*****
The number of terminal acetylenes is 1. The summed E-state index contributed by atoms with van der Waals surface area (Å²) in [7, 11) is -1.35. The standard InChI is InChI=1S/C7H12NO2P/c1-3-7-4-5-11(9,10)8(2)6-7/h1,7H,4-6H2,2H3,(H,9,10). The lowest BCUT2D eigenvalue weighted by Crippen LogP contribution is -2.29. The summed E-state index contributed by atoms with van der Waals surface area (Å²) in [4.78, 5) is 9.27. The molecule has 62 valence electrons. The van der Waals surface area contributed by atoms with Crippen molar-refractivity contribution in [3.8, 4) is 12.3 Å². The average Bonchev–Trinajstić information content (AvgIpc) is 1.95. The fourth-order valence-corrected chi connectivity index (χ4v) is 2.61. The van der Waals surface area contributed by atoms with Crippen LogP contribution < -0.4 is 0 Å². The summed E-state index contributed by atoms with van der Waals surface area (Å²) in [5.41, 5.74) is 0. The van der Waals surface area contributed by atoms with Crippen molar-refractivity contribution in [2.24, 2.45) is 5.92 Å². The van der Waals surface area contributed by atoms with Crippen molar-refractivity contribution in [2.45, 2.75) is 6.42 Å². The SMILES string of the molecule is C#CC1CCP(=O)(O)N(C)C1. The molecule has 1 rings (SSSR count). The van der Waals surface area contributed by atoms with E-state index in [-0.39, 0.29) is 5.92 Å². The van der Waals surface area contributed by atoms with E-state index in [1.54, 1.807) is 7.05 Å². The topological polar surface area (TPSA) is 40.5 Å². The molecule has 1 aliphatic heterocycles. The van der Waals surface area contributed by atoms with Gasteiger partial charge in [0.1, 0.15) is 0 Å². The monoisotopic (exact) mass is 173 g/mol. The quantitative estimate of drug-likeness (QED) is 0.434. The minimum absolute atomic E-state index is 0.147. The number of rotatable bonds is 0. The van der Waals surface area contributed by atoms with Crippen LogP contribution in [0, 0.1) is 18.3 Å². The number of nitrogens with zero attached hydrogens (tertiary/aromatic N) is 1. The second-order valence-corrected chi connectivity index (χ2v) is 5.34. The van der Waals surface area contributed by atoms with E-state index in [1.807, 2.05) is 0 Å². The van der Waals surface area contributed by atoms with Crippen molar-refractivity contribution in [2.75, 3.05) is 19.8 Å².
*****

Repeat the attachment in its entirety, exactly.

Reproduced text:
The number of terminal acetylenes is 1. The summed E-state index contributed by atoms with van der Waals surface area (Å²) in [7, 11) is -1.35. The standard InChI is InChI=1S/C7H12NO2P/c1-3-7-4-5-11(9,10)8(2)6-7/h1,7H,4-6H2,2H3,(H,9,10). The lowest BCUT2D eigenvalue weighted by Crippen LogP contribution is -2.29. The summed E-state index contributed by atoms with van der Waals surface area (Å²) in [4.78, 5) is 9.27. The molecule has 62 valence electrons. The van der Waals surface area contributed by atoms with Crippen molar-refractivity contribution in [3.8, 4) is 12.3 Å². The average Bonchev–Trinajstić information content (AvgIpc) is 1.95. The fourth-order valence-corrected chi connectivity index (χ4v) is 2.61. The van der Waals surface area contributed by atoms with Crippen LogP contribution < -0.4 is 0 Å². The summed E-state index contributed by atoms with van der Waals surface area (Å²) in [5.41, 5.74) is 0. The van der Waals surface area contributed by atoms with Crippen molar-refractivity contribution in [2.24, 2.45) is 5.92 Å². The van der Waals surface area contributed by atoms with Crippen molar-refractivity contribution in [2.45, 2.75) is 6.42 Å². The SMILES string of the molecule is C#CC1CCP(=O)(O)N(C)C1. The molecule has 1 rings (SSSR count). The van der Waals surface area contributed by atoms with E-state index in [-0.39, 0.29) is 5.92 Å². The van der Waals surface area contributed by atoms with E-state index in [1.54, 1.807) is 7.05 Å². The topological polar surface area (TPSA) is 40.5 Å². The molecule has 1 aliphatic heterocycles. The van der Waals surface area contributed by atoms with Gasteiger partial charge in [0.1, 0.15) is 0 Å². The monoisotopic (exact) mass is 173 g/mol. The quantitative estimate of drug-likeness (QED) is 0.434. The minimum absolute atomic E-state index is 0.147. The number of rotatable bonds is 0. The van der Waals surface area contributed by atoms with Crippen LogP contribution in [0, 0.1) is 18.3 Å². The number of nitrogens with zero attached hydrogens (tertiary/aromatic N) is 1. The second-order valence-corrected chi connectivity index (χ2v) is 5.34. The van der Waals surface area contributed by atoms with E-state index in [1.807, 2.05) is 0 Å². The van der Waals surface area contributed by atoms with Crippen molar-refractivity contribution in [2.75, 3.05) is 19.8 Å².